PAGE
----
- The passing of California proposition 22 relived some uncertainty from Lyft’s long list.
- Continued cost savings have been driving share price growth over the last two months and look set to continue.
- COVID-19 is still crippling Lyft’s ridership going into 2021 with revenues still down 50% YoY and slowing improvement.
- COVID-19 brought a seismic shift in workplace location and travel habits potentially damaging Lyft’s rideshare market permanently.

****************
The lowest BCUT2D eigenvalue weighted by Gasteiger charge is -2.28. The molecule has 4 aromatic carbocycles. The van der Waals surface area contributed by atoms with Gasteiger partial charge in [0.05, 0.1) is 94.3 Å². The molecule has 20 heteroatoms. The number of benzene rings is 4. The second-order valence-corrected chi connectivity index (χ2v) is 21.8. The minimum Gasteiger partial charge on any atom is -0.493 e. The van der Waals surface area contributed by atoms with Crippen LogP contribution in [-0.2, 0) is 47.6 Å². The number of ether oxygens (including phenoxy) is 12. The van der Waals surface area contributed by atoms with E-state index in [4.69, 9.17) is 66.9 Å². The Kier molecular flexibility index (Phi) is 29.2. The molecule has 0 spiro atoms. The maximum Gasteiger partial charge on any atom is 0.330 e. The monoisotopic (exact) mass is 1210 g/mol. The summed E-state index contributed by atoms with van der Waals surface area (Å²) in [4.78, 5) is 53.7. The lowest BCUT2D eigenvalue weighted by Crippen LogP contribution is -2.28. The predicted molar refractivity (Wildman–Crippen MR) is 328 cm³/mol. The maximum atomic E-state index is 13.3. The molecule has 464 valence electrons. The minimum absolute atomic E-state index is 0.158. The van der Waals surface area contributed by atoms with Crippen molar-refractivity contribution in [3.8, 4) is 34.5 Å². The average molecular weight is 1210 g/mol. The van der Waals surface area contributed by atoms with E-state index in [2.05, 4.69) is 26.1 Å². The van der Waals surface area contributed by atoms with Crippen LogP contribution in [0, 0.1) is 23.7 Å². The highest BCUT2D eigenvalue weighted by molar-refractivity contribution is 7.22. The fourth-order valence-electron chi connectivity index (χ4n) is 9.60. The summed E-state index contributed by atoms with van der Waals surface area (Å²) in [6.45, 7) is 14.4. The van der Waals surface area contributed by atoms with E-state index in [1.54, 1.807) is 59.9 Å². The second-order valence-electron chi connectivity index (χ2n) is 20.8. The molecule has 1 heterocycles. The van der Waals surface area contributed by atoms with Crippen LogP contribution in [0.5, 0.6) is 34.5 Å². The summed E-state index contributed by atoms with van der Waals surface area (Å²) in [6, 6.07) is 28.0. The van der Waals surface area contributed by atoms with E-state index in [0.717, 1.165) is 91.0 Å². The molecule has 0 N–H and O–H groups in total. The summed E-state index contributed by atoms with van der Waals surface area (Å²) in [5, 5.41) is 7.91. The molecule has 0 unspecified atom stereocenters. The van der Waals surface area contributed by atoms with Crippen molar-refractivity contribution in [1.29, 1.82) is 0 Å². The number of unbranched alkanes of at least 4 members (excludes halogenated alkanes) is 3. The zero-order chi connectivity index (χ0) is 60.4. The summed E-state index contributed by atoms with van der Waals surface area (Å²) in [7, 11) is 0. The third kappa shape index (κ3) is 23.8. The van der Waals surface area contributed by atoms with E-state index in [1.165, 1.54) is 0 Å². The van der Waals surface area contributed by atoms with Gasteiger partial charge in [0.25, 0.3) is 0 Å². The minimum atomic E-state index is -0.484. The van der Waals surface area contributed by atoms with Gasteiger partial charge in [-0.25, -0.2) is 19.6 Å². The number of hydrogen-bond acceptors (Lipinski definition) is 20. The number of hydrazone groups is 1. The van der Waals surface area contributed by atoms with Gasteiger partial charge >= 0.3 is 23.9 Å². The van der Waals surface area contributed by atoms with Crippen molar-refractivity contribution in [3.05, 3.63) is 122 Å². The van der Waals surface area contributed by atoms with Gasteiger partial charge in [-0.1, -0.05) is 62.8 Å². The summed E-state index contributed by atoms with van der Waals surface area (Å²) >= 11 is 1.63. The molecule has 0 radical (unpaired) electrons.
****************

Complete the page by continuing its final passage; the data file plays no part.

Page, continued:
Lyft (LYFT) provides a peer-to-peer marketplace for on-demand rideshare and transportation in the U.S. and Canada. In addition to rideshare, the firm provides both scooters/bikes in multiple cities, flexible car rental services for consumers and enterprise, and partnered with Waymo (an Alphabet (GOOG) subsidiary) to develop autonomous vehicles (AVs). Lyft’s share price has risen 110% since November 1st jumping from $23.19 to near $50.00, recovering back to pre-pandemic February levels. Recent share price gains were driven by improving vaccine news and the passing of proposition 22 (see detail below). However, revenue for the first nine months of 2020 is